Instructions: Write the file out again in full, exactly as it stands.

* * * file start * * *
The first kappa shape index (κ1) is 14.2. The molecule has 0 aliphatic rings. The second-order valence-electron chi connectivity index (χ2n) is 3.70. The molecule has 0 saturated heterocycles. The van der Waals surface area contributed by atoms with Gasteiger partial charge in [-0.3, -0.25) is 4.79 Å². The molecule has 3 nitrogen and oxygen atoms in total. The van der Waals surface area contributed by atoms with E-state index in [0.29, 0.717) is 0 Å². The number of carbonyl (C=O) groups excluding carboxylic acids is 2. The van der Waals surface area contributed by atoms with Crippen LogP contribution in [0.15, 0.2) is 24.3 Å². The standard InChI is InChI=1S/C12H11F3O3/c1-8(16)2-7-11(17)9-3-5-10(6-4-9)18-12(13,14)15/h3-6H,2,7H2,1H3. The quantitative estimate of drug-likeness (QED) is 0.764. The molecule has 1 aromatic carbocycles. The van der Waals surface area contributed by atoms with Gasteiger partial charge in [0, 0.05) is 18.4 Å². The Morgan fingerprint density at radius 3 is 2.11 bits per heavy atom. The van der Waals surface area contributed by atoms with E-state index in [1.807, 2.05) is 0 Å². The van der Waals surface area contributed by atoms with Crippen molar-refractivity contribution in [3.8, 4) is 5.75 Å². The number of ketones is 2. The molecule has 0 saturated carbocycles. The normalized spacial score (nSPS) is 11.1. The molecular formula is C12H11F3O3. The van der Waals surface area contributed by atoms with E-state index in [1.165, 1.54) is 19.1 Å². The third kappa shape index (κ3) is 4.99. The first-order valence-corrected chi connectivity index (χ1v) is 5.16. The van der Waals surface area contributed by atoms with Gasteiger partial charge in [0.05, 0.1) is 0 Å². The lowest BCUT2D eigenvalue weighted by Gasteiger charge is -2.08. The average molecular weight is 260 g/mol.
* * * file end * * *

The first kappa shape index (κ1) is 14.2. The molecule has 0 aliphatic rings. The second-order valence-electron chi connectivity index (χ2n) is 3.70. The molecule has 0 saturated heterocycles. The van der Waals surface area contributed by atoms with Gasteiger partial charge in [-0.3, -0.25) is 4.79 Å². The molecule has 3 nitrogen and oxygen atoms in total. The van der Waals surface area contributed by atoms with E-state index in [0.29, 0.717) is 0 Å². The number of carbonyl (C=O) groups excluding carboxylic acids is 2. The van der Waals surface area contributed by atoms with Crippen LogP contribution in [0.15, 0.2) is 24.3 Å². The standard InChI is InChI=1S/C12H11F3O3/c1-8(16)2-7-11(17)9-3-5-10(6-4-9)18-12(13,14)15/h3-6H,2,7H2,1H3. The quantitative estimate of drug-likeness (QED) is 0.764. The molecule has 1 aromatic carbocycles. The van der Waals surface area contributed by atoms with Gasteiger partial charge in [0, 0.05) is 18.4 Å². The Morgan fingerprint density at radius 3 is 2.11 bits per heavy atom. The van der Waals surface area contributed by atoms with E-state index in [1.807, 2.05) is 0 Å². The van der Waals surface area contributed by atoms with Crippen molar-refractivity contribution in [3.8, 4) is 5.75 Å². The number of ketones is 2. The molecule has 0 saturated carbocycles. The normalized spacial score (nSPS) is 11.1. The molecular formula is C12H11F3O3. The van der Waals surface area contributed by atoms with E-state index in [1.165, 1.54) is 19.1 Å². The third kappa shape index (κ3) is 4.99. The first-order valence-corrected chi connectivity index (χ1v) is 5.16. The van der Waals surface area contributed by atoms with Gasteiger partial charge in [0.05, 0.1) is 0 Å². The lowest BCUT2D eigenvalue weighted by Gasteiger charge is -2.08. The average molecular weight is 260 g/mol.